Moscow authorities have rejected an opposition lawmaker's request to rename a public place or install a commemorative plaque in honor of Kremlin critic Boris Nemtsov, who was gunned down near the Kremlin in February.
Dmitry Gudkov, who sits as an independent in the state legislature, had requested last month that the Russian capital memorialize Nemtsov, who was shot down on Moscow's Bolshoi Moskvoretsky bridge on the night of Feb. 27, by renaming a street or a bridge after him, or by placing a commemorative plaque somewhere in the city.
City Hall rejected his appeal, saying that streets and other public places could only be renamed after ten years had passed since a person's death. The reply Gudkov received from Moscow authorities, published by RBC news site, also said that commemorative plaques could only be installed at the residence or workplace of a deceased person, respectively 10 and two years after their death.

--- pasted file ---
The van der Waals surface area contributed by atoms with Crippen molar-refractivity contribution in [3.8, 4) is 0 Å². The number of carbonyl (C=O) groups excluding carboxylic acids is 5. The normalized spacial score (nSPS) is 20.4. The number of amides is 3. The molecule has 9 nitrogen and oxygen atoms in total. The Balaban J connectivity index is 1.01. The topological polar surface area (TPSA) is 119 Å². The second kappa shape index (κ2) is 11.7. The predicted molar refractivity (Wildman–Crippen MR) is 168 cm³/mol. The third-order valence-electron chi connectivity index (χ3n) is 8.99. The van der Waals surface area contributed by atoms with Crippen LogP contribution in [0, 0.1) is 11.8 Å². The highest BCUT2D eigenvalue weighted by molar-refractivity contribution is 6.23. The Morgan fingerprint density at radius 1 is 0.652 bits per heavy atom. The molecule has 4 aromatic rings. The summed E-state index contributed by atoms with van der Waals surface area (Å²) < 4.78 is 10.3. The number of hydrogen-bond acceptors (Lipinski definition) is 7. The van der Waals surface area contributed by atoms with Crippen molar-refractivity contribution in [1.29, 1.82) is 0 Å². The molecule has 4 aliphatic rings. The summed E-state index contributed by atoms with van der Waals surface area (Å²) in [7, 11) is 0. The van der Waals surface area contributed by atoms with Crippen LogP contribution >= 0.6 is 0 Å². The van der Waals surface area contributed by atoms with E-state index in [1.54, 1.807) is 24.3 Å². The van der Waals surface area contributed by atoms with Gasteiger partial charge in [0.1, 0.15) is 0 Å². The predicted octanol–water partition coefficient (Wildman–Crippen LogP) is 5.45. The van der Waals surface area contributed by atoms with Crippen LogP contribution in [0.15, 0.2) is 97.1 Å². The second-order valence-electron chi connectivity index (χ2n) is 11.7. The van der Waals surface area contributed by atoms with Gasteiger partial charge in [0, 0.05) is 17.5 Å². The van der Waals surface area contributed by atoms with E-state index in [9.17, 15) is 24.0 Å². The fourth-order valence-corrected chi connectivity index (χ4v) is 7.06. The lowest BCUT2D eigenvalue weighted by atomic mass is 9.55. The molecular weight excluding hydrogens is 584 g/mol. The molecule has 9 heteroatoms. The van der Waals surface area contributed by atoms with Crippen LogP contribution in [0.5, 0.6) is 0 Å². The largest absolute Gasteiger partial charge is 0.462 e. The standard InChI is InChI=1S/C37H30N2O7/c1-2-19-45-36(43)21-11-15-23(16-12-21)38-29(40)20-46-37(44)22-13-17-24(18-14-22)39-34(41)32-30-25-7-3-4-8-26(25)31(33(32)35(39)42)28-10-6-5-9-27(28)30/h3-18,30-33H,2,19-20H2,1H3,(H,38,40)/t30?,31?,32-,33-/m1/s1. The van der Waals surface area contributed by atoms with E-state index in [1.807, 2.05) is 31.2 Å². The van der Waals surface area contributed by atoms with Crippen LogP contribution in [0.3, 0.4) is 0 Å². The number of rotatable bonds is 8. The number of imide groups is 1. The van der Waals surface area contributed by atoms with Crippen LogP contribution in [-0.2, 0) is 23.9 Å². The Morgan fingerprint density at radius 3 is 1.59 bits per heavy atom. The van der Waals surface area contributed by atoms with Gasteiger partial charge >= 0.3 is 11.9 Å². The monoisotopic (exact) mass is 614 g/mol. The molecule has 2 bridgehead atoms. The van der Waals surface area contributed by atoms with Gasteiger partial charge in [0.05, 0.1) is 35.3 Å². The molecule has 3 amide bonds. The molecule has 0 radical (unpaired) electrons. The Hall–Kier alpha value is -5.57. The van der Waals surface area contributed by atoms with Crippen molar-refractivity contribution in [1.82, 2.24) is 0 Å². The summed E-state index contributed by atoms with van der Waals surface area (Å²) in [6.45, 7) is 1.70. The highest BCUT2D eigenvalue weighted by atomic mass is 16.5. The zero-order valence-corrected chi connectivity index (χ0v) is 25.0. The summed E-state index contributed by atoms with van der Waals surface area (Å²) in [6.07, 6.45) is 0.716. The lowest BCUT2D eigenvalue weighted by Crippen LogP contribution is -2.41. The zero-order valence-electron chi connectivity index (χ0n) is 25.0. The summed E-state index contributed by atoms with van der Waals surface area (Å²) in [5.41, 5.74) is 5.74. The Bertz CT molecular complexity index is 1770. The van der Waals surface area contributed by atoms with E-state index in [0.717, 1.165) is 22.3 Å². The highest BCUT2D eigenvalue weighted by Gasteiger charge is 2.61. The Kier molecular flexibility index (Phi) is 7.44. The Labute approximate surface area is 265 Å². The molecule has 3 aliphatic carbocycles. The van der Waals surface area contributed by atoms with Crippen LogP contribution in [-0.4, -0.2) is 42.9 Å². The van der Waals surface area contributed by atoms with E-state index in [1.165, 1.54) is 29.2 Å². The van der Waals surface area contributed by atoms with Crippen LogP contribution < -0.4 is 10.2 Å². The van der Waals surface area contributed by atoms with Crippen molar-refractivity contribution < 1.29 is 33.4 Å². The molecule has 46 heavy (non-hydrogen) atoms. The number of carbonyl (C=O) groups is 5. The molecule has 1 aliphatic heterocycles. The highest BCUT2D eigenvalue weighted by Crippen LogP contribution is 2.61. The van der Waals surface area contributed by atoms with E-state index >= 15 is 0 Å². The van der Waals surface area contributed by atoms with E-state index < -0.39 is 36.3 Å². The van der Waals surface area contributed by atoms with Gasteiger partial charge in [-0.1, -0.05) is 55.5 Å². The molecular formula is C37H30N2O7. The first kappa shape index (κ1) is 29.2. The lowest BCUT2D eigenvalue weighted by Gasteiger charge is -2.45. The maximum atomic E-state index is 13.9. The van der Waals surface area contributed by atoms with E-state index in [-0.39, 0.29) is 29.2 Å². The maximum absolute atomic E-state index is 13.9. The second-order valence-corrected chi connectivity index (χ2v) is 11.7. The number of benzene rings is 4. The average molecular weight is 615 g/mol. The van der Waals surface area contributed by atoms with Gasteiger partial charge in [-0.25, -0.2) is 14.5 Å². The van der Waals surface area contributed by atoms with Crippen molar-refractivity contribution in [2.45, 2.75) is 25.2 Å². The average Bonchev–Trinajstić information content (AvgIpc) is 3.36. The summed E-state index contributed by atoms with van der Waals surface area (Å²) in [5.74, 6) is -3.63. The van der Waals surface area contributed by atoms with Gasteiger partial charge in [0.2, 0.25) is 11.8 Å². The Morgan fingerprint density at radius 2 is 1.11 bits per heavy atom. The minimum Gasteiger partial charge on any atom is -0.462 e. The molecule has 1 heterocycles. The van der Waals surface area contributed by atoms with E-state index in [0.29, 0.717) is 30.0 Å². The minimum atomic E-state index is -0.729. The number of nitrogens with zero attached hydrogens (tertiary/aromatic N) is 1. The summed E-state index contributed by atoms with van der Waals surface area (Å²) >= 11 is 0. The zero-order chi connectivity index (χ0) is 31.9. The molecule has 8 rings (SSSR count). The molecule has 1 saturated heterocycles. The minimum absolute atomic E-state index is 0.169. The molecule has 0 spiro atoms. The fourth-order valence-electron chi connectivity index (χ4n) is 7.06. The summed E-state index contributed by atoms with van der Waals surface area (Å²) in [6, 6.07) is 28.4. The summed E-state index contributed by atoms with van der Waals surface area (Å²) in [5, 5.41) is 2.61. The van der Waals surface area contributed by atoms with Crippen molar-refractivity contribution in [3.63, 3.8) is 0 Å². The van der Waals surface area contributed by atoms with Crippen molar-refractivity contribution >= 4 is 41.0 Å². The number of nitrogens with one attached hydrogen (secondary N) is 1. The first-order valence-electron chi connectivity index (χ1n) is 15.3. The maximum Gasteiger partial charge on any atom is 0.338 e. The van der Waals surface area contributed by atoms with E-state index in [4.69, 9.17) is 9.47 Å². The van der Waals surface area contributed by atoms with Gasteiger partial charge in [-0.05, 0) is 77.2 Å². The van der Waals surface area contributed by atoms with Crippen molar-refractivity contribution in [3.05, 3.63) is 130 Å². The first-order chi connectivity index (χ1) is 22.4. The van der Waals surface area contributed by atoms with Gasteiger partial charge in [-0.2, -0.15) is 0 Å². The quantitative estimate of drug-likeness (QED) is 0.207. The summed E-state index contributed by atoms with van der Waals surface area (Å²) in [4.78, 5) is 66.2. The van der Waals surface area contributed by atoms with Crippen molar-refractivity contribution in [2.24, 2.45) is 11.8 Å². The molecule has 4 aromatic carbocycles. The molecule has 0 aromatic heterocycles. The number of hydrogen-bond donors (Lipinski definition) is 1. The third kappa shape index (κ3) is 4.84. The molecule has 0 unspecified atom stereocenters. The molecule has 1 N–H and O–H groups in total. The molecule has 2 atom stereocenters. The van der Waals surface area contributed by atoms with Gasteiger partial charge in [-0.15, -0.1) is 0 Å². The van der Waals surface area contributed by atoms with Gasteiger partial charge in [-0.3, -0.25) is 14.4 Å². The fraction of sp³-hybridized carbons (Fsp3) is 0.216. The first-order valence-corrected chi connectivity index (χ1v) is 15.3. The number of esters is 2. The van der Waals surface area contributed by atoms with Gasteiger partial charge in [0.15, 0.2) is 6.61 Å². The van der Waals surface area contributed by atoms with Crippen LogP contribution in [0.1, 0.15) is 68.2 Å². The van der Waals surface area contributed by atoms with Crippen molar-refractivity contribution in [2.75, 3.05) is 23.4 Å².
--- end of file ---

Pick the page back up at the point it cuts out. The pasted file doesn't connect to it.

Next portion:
In his reply to to municipal authorities, which Gudkov posted on his Facebook page Monday, the lawmaker pointed out that they had not abided by their own rules. He claimed that Moscow streets had been named after former Chechen leader Akhmad Kadyrov, Venezuelan President Hugo Chavez and writer Alexander Solzhenitsyn less than a decade after their passing.
The mayor of Moscow, Gudkov claimed, could make exceptions to city regulations for historical figures or events. The lawmaker, who told Dozhd television that he was poised to take up the issue with President Vladimir Putin, said Nemtsov's significant contributions to Russian democracy made him deserving of an exception.